Operations management software maker PagerDuty this afternoon reported fiscal Q4 revenue that topped analysts' expectations, a smaller-than-expected net loss, and forecast revenue higher as well, but also projected net losses deeper this year than the current Wall Street view.
The report sent PagerDuty shares down sharply in late trading.
CEO and founder Jennifer Tejada called the results "outstanding," adding, "We added $59 million in revenue, reaccelerating growth sequentially to 29% year over year, as our momentum built to close out an unparalleled year."
Added Tejada, "During fiscal 2021 we continued to see strength in the enterprise and mid-market, with total dollar-based net retention of 121 percent and enterprise dollar-based net retention above 125 percent exiting the year.
"I am incredibly appreciative of our customers and partners for their loyalty and trust, and grateful for the PagerDuty team, whose resilience, commitment and customer devotion over the last 12 months was inspiring and delivered a great outcome for our stakeholders.""
Revenue in the three months ended in January rose 29%, year over year, to $59.3 million, yielding a net loss of 7 cents a share.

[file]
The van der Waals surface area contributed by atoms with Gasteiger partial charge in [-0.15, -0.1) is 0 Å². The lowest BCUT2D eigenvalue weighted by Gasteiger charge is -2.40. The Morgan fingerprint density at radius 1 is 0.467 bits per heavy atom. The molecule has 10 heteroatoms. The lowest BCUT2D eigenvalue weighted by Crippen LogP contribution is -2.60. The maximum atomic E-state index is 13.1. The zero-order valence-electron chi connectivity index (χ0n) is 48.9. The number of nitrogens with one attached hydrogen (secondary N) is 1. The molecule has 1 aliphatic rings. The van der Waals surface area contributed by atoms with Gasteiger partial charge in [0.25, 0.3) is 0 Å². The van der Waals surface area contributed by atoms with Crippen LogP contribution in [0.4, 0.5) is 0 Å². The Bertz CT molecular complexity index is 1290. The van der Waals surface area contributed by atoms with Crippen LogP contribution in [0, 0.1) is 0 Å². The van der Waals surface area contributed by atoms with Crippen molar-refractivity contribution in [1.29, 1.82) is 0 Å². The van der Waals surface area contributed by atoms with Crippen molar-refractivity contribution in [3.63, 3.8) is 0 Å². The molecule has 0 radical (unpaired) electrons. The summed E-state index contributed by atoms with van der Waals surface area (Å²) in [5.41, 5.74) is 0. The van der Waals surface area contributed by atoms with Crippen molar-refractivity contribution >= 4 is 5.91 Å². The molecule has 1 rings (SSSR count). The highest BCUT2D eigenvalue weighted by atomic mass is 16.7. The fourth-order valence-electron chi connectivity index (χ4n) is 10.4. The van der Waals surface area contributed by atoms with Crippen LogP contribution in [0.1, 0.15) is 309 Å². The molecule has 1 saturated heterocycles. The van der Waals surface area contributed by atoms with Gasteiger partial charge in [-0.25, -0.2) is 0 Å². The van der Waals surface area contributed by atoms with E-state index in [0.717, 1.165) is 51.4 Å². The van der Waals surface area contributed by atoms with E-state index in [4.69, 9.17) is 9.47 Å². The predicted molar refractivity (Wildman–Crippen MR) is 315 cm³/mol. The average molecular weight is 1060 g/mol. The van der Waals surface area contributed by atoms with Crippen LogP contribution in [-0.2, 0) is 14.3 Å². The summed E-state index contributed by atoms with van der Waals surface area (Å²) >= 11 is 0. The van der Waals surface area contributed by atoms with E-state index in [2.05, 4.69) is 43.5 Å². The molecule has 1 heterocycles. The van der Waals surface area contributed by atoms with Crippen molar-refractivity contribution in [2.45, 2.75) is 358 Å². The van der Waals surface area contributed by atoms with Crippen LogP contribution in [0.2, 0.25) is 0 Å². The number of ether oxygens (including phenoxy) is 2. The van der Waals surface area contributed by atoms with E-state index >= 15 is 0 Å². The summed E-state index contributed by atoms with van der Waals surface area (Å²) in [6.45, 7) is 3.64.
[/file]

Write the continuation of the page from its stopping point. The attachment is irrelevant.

Analysts had been modeling $57.5 million and an 11-cent loss per share.
PagerDuty said it saw continued expansion among enterprise customers, saying it was the "eighth consecutive quarter in which approximately a third of its enterprise customers expanded.
Expansions during the quarter included Dropbox, Marqeta, Morgan Stanley, Netflix, Okta, and Slack."
PagerDuty said its cash flow from operations rose to $3.4 million in the quarter, from $1.8 million in the year-earlier period, and its full-year cash flow swung from a net loss to a net positive, totaling $10.1 million.
For the current quarter, the company sees revenue of $61 million to $63 million, and a net loss per share in a range of 9 cents to 10 cents. That compares to consensus for $60.7 million and a 7-cent loss per share.
For the full year, the company sees revenue in a range of $264 million to $270 million, and a net loss of 36 cents to 43 cents. That compares to consensus of $263 million and a 22-cent loss per share.